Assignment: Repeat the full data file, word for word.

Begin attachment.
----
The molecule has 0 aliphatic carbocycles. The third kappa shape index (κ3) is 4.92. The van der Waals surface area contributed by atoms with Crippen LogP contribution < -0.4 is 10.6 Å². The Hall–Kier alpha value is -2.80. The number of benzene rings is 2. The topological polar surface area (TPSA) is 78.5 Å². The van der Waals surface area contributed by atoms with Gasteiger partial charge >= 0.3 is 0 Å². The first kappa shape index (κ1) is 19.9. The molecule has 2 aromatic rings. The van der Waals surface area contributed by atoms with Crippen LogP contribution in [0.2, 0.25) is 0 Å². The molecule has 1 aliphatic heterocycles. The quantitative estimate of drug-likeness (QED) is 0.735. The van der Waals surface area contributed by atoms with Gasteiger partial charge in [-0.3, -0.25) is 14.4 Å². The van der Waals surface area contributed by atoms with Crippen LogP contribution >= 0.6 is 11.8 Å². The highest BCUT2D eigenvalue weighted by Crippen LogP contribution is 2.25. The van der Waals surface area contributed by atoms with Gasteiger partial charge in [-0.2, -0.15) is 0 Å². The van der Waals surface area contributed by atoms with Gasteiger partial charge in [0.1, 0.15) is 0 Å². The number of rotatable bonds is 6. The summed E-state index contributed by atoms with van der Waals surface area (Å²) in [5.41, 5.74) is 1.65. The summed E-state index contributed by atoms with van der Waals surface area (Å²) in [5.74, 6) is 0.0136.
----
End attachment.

The molecule has 0 aliphatic carbocycles. The third kappa shape index (κ3) is 4.92. The van der Waals surface area contributed by atoms with Crippen LogP contribution < -0.4 is 10.6 Å². The Hall–Kier alpha value is -2.80. The number of benzene rings is 2. The topological polar surface area (TPSA) is 78.5 Å². The van der Waals surface area contributed by atoms with Gasteiger partial charge >= 0.3 is 0 Å². The first kappa shape index (κ1) is 19.9. The molecule has 2 aromatic rings. The van der Waals surface area contributed by atoms with Crippen LogP contribution in [0.2, 0.25) is 0 Å². The molecule has 1 aliphatic heterocycles. The quantitative estimate of drug-likeness (QED) is 0.735. The van der Waals surface area contributed by atoms with Gasteiger partial charge in [-0.3, -0.25) is 14.4 Å². The van der Waals surface area contributed by atoms with Crippen LogP contribution >= 0.6 is 11.8 Å². The highest BCUT2D eigenvalue weighted by Crippen LogP contribution is 2.25. The van der Waals surface area contributed by atoms with Gasteiger partial charge in [-0.2, -0.15) is 0 Å². The van der Waals surface area contributed by atoms with Gasteiger partial charge in [0.1, 0.15) is 0 Å². The number of rotatable bonds is 6. The summed E-state index contributed by atoms with van der Waals surface area (Å²) in [5.41, 5.74) is 1.65. The summed E-state index contributed by atoms with van der Waals surface area (Å²) in [5.74, 6) is 0.0136.